Before even the pilot’s credits roll, we are keenly aware of the troubled or passionate dynamics between any two characters we may look closer at. Pair up Kate and Lauren and there are fireworks – clearly – and not the good kind. Watch the interaction between Kate and her loyal but hilarious comic book buff of an assistant, Leo and there is a relationship there. Interestingly despite Kate trying to make Lauren out to be the wicked witch (which she literally does – more on this later), Lauren is actually a very relatable, human character and not the stereotype “villainess” we love to hate. She does need to work on her own dislike of Kate where she always accuses Kate of being childish, Lauren can in fact play into their petty games with each other as well – she is equally guilty and yet like Kate, we cannot help but come to like Lauren, seeing her as more than Kate’s foe. Kate herself is insanely delightful! As a leading lady, I found her quick to like; a lover of all things Oz (her ringtones are even set to the characters in the story, hence Lauren’s being dubbed the Wicked Witch) and a woman who is constantly running late in turn dumping her hectic schedule on Leo’s shoulders, everything about this girl’s quirky personality is hard not to smile at. She has such a big heart for people – to see that their issues are resolved to everyone’s satisfaction that we sometimes loose sight of just how flawed she is how careless she can be in her personal relationships. This then brings us to her relationship with Justin.
It took me several episodes to realize the pair was not yet divorced which made their on-going relationship easier to accept – and I know there is a “new guy” in season two now but I loved these two together! Justin is oh-so-patient with Kate though he is far from faultless. Their witty banter was adorable and each time they were together it left me sighing with pleasure – hoping they’d reconcile even though the logical, experienced TV viewer part of me realized writer’s would never do that because it would just be “wrong.” Never mind that it would take us by surprise (as would have a different conclusion in the finale), it simply isn’t done. That doesn’t seem to affect the writing though which is sharp and quick with one-liners, and keeps us on our toes. This one has an uncanny ability to engage us not just in the lives of the characters but the revolving mysteries. The scripts then drop those mysteries altogether before then bringing it back again and surprising us with a kind of reaction that makes us realize that we’d forgotten about it but obviously still care. That is great writing.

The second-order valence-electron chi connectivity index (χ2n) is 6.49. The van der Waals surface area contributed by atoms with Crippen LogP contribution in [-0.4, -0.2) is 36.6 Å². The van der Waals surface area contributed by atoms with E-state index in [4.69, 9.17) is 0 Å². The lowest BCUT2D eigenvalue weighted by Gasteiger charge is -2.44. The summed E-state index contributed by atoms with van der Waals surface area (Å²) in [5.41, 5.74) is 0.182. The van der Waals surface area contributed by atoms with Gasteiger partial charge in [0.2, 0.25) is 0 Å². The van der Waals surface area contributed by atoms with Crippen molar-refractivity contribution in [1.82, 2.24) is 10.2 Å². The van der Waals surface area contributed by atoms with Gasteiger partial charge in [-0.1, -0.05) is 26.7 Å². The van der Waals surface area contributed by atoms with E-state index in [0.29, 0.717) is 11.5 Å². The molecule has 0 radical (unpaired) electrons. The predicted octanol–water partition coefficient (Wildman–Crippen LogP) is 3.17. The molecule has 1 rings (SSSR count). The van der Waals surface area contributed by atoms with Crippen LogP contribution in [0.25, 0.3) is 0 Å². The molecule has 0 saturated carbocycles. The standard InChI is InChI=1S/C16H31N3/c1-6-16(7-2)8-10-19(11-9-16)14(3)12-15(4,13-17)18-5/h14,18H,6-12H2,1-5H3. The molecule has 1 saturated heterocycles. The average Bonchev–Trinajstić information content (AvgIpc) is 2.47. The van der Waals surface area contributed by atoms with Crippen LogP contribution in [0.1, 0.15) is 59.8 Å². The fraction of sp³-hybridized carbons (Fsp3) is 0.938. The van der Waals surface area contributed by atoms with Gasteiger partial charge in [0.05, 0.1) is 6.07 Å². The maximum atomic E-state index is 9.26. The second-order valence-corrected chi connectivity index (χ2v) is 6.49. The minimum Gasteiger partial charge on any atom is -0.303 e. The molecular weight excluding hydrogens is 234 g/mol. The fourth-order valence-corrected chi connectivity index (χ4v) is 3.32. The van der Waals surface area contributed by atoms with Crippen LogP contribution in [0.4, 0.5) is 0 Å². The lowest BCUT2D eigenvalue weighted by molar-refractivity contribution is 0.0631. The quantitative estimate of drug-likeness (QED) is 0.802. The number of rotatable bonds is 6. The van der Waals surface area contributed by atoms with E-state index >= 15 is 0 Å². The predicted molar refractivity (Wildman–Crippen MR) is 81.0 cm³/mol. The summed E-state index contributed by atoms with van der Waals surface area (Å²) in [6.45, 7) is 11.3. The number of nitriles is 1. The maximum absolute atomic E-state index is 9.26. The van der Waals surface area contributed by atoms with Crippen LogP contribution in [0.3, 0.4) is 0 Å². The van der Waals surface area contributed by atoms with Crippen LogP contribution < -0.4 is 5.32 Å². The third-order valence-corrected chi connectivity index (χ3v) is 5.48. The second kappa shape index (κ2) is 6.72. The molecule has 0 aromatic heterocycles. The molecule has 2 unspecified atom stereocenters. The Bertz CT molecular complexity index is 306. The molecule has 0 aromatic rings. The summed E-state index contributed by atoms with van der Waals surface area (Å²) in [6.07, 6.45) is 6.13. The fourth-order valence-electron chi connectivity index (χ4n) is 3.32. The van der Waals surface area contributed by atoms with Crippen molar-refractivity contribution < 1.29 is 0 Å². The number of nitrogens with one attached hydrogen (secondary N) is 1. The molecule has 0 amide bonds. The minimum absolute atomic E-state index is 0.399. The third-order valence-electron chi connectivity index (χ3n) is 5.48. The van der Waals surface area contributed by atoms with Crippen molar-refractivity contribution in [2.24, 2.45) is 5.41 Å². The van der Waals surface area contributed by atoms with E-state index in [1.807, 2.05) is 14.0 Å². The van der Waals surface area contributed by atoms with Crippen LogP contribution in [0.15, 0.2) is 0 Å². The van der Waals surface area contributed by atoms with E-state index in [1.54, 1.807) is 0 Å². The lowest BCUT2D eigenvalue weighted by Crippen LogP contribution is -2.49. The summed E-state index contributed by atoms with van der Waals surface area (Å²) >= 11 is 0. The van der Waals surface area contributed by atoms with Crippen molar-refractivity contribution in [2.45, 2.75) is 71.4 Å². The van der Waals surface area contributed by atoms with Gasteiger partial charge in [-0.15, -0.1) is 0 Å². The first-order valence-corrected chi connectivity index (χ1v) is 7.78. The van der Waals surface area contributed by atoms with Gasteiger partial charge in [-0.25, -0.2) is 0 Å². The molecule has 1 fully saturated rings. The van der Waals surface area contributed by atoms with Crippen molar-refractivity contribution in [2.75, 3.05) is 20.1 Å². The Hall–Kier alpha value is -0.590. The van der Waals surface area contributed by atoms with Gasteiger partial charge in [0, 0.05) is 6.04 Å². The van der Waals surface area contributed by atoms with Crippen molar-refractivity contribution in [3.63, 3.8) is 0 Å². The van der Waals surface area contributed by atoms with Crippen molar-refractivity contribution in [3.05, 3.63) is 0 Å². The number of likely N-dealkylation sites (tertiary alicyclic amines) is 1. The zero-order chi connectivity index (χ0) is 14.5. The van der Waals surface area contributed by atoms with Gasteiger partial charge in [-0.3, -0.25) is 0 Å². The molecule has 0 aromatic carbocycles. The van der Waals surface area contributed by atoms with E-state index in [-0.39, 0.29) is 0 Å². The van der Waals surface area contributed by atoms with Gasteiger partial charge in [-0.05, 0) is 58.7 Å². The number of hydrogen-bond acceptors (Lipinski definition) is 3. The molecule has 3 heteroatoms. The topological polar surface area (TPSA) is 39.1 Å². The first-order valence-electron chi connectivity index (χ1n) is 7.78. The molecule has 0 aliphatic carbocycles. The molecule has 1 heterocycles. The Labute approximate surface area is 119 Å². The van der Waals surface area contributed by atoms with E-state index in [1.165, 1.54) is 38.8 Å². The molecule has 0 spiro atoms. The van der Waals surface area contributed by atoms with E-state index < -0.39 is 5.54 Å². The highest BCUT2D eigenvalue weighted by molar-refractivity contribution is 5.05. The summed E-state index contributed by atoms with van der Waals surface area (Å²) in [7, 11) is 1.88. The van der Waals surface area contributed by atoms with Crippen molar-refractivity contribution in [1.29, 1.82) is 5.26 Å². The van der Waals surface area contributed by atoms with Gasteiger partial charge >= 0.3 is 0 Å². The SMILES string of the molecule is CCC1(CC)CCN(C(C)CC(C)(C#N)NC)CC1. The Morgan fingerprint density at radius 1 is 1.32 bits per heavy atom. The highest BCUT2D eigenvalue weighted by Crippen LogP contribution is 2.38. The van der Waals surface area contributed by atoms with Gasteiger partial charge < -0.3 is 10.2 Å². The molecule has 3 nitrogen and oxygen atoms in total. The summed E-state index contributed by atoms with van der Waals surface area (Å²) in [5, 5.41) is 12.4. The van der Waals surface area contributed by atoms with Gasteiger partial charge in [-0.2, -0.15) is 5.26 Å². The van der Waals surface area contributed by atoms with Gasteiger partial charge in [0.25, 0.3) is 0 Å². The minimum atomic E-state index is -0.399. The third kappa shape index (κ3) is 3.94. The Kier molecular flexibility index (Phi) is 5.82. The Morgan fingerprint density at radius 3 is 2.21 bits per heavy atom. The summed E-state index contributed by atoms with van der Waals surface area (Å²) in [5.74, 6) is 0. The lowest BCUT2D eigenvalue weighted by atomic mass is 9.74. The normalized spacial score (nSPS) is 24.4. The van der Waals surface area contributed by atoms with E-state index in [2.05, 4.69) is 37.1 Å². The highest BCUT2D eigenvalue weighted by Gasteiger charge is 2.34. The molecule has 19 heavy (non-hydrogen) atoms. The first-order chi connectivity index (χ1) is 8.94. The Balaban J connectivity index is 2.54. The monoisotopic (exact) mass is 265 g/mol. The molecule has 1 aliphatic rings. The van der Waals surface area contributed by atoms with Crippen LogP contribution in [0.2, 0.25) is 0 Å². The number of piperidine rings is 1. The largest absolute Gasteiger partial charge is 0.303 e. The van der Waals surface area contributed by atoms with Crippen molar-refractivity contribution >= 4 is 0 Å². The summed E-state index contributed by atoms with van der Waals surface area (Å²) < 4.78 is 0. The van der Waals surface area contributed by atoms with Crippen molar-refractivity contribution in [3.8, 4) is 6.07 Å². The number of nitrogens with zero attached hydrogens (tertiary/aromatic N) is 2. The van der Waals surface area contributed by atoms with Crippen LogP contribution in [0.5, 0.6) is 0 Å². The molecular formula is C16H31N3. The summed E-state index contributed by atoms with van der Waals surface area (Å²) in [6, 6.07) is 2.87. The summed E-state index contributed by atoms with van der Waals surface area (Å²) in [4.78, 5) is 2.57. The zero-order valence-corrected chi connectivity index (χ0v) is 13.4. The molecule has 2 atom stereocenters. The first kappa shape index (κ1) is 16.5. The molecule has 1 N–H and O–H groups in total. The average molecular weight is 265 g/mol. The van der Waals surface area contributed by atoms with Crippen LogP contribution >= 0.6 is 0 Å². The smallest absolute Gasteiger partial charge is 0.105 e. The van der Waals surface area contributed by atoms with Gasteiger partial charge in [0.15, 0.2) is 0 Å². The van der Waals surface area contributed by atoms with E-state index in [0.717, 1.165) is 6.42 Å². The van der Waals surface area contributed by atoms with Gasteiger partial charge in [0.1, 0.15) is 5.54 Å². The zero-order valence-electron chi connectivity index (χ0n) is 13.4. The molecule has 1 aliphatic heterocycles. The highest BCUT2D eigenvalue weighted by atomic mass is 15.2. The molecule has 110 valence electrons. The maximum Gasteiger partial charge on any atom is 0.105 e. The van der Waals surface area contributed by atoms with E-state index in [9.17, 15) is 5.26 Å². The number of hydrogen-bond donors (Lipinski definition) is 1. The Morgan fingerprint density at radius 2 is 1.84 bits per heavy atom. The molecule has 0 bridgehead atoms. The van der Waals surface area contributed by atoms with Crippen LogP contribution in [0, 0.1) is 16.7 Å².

If I could only say one thing about this show it’d be that is was fun. Every detail works together to create an environment that backdrops great stories and the actors do a superb job at making their characters seem human. The filming could be better in their flash-back depictions but it is modern and stylish, keeping up with trends without making the cuts awkward or disrupting the frames. Favorites included the pilot as well as the finale. It was one of the more emotional ones I’ve seen in a long time in an unconventional way without being the kind of cliff-hanger that makes us unable to stand the wait. No doubt about it, Fairly Legal is the surprise hit of the year – at my house that is.
(Content concerns: Kate and Justin fall into bed half a dozen times. She is seen walking around in his shirt, and a post-morning shot. There are one or two other sensual scenes between them. Once to resolve a dispute, Kate has him walk outside naked [we see a full shot of him and another man without seeing anything]. Various sexual innuendoes are a part of the scripts as is profanity here and there. One man is hit by a truck [blood pools around his head]. Characters lie and affairs are uncovered as well as social drinking. It is rated TV14.)